Begin with a brief discussion of what students have learned and know about magnets. Some guiding questions might be:
What do you know about magnets?
How do you know something is magnetic?
What are some things that are not magnetic?
Encourage the students to think about what they might find outside or inside that is magnetic.
Divide students into small groups.
Lead students outside. Ask each group to walk around and look for objects they think may be magnetic. Have them collect as many of these objects as they can.
When the students are done outside, come back inside and repeat the exercise. Ask students to walk around the classroom to look for as many magnetic objects as they can find.
When students have collected their items, have a discussion about how to determine whether an item is magnetic or not.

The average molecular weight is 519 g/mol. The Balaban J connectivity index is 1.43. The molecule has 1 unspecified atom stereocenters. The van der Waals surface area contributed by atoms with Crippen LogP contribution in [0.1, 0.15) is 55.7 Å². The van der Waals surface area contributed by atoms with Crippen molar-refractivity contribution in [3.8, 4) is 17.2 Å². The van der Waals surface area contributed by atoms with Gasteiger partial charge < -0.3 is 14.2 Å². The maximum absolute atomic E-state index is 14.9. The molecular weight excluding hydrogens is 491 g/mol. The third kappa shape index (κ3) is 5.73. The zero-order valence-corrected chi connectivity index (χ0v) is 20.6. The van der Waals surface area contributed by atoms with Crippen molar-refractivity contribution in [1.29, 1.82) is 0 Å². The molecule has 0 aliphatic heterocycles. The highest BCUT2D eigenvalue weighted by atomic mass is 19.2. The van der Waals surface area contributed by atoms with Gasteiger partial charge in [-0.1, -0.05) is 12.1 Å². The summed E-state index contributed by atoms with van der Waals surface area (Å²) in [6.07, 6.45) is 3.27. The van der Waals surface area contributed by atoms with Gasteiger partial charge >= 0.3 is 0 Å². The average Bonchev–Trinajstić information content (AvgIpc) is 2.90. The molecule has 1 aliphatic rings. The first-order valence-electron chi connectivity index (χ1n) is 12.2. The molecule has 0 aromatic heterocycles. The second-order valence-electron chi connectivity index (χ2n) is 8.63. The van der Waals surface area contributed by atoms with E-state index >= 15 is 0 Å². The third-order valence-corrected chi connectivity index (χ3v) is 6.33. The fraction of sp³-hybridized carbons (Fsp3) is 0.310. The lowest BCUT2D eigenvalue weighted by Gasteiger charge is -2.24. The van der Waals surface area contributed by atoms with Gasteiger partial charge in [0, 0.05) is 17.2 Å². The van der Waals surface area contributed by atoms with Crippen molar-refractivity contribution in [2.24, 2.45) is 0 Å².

Suggest using a magnet. Demonstrate how two magnetic items are attracted to one another (the magnet and an earring, coin, wire, etc).
Give one magnet to each student and have them test their items. Have them separate the items into magnetic and non-magnetic items.
When students are done, encourage the class to walk around the room to look at the objects other groups collected. Encourage students to note which objects are similar and which are unique.
Ask students what common characteristics they notice in magnetic objects. How does this differ from the non-magnetic objects? As a class, make a comparison chart of the objects based on these characteristics.
Discuss whether it was easier to find things that were magnetic inside or outside.
Can students make accurate predictions about what is magnetic?
What are they considering when deciding whether something is magnetic?
Are students able to identify commonalities between magnetic items?